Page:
FWIW, anecdotes not being data of course, in from the mid-'60s to the early '70s, I certainly remember most people actively expressing approval for the changes, and those expressing displeasure or absenting themselves because of the changes being a very small minority. (The reason I paid attention to this was because I realized my taste preferences for classical sacred music were most definitely NOT the taste of the large majority.) Then again, this was not an area like the Midwest where there were lots of parishes that had seriously cultivated the Liturgical Movement (we had precisely one such parish - run by German-founded Benedictines - in a sea of liturgical minimalism).

    YMMV.
  • I think a lot of folks quietly voted with their feet, whole branches of families left entirely. Where the liturgy was considered causal or trite it sent (sends) the message of "why bother? This is ok, bu nothing really special". People just leaving would help explain the emptier churches. Ok, that and more (most) Catholics using birth control.
  • Liam
    Posts: 4,050
    Well, Humanae Vitae definitely got people leaving. Even as a young kid, I was made quite aware of that! (My parents did not contracept, but there was a revolution of rising expectations after the advent of the Pill; my mother described the long confessional lines of women for the "pastoral" priests in the years before HV - the men didn't bother in the same numbers . . .; after HV, the lines just gradually withered, and then eventually you started to see parents become more selective about Mass attendance and how far through the sacramental system they took their kids. This doesn't mean HV was wrong, but there was a noticeable reaction. The people who objected to the liturgical reforms were a much smaller group in our area, FWIW.)
    Thanked by 2CHGiffen BruceL
  • I suppose what is most troubling to me, and perhaps one cannot attribute this to Fr. Ruff, is the way the liturgical culture of our time is not so much a product of development as of engineering. It's not a populist movement at all. It has been imposed. I can't imagine any reason why such a contrivance should take precedence over long-standing, slow-developing tradition.


    I take issue with this statement, though not its author, so please correct/enlighten/elucidate: the Mass of Pius V, the fruit of the Council of Trent, was itself an answer to the liturgical reforms of the Reformation. Let's take care how we use terms like "engineer" and "contrivance."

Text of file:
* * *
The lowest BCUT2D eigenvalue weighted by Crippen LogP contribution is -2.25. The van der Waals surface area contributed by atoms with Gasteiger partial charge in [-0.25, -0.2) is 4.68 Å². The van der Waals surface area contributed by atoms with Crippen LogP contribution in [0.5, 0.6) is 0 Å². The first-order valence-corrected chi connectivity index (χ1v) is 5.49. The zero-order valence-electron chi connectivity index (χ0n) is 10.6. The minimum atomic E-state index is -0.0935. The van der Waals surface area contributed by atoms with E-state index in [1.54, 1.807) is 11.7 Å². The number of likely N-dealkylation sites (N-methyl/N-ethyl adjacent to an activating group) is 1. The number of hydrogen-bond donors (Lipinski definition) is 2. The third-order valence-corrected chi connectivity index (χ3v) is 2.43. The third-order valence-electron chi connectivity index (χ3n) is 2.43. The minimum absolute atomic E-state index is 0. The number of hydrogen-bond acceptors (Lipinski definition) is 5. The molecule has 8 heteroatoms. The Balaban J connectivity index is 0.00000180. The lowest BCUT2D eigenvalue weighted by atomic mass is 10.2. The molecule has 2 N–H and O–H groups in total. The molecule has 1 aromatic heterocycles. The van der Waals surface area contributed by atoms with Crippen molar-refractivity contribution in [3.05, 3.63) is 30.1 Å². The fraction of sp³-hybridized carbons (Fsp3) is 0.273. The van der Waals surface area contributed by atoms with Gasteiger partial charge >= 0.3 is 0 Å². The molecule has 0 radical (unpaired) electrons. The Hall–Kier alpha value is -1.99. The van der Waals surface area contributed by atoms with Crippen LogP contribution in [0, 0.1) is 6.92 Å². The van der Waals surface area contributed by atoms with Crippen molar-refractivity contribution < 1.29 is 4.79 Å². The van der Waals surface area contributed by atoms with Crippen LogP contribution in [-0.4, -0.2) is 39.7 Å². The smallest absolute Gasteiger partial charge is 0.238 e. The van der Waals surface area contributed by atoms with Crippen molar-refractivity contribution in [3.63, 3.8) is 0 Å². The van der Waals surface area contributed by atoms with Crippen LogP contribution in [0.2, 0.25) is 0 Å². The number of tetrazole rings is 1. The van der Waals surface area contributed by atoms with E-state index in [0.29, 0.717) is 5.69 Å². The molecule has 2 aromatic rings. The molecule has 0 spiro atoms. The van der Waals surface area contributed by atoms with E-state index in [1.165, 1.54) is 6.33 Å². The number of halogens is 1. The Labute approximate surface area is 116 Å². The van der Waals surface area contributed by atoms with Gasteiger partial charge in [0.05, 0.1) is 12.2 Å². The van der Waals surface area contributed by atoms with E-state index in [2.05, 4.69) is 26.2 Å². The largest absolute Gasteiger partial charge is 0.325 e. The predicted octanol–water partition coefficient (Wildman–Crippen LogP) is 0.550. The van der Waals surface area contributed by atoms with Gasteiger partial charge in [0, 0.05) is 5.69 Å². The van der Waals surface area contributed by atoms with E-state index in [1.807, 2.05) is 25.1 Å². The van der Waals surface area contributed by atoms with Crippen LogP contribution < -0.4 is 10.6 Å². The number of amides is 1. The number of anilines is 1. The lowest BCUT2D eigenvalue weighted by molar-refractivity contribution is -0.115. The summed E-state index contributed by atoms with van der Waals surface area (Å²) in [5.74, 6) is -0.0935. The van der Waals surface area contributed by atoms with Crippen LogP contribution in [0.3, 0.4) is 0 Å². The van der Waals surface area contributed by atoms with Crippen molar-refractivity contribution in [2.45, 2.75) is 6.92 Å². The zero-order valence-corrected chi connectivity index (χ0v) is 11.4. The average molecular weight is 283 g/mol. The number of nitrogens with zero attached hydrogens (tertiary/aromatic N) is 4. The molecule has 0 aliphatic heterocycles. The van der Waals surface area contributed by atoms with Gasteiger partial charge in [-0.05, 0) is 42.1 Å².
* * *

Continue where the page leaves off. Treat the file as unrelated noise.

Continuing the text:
• IanWIanW
    Posts: 749
    Fr. Ruff seems to respond to detailed criticism of apparent poor translation with generalisations, rather than addressing the substance of the points made (my memory of his site suggests Kathy’s excerpt is representative, though I will happily stand correction). The first generalisation is a valid one: translation must be sensitive to the cultural context of both languages; but that doesn’t justify the widespread omission of content in the old translation, or the obligation of those who object to corrections to argue their position in terms of accuracy. He goes on to suggest that the new translation “isn’t suited to our liturgical culture”. In the context of his justification of substantial difference between the normative form of the rite and ours, this is problematic. It implies elevation of local ideas above those of the normative form, through which our faith is transmitted and of which Rome is ultimately the guardian. It also begs the question of the appropriate locality. The Anglo-sphere? North America? The USA? Minnesota?
  • BruceL
    Posts: 1,027
    It implies elevation of local ideas above those of the normative form, through which our faith is transmitted and of which Rome is ultimately the guardian. It also begs the question of the appropriate locality. The Anglo-sphere? North America? The USA? Minnesota?


    IanW, this is exactly the issue for Fr. Ruff, I expect: it's really a question of ecclesiology. It's obvious that he favors local over normative, even if he would deny it. It's really Kasper vs. Ratzinger ideas here, especially if you read the recent PT discussion on the new wording of the baptismal ritual.
    Thanked by 2IanW CHGiffen
  • IanWIanW
    Posts: 749
    I don't know about the rest of you but I was reluctant to comment as we don't see much of the Pray, Tell tendency chipping in here, so I felt the chances of conversation were poor. After a while, though, I thought "****** it" [Anglo-Saxon vernacular], because the issues arising are significant: the transmission of the faith through the liturgy and resistance to those who protest it, not least if they're connected to a seminary and their own on-line avenue of debate is liberal only in name.
  • Adam WoodAdam Wood
    Posts: 6,350
    "****** it" [Anglo-Saxon vernacular]


    I've often thought that swearing should be "excused" with the phrase "Pardon my English."
    Thanked by 1IanW
  • IanWIanW
    Posts: 749
    No offence, Adam. I was attempting to be culturally authentic while recognising the sensitivities of others. It comes of the cultural context (English birth, Welsh surname, Scottish forbears, US comment board, Roman Catholic predisposition etc). I'm sure Fr. Anthony would understand. Apart, perhaps, from the conjunction of that final qualification.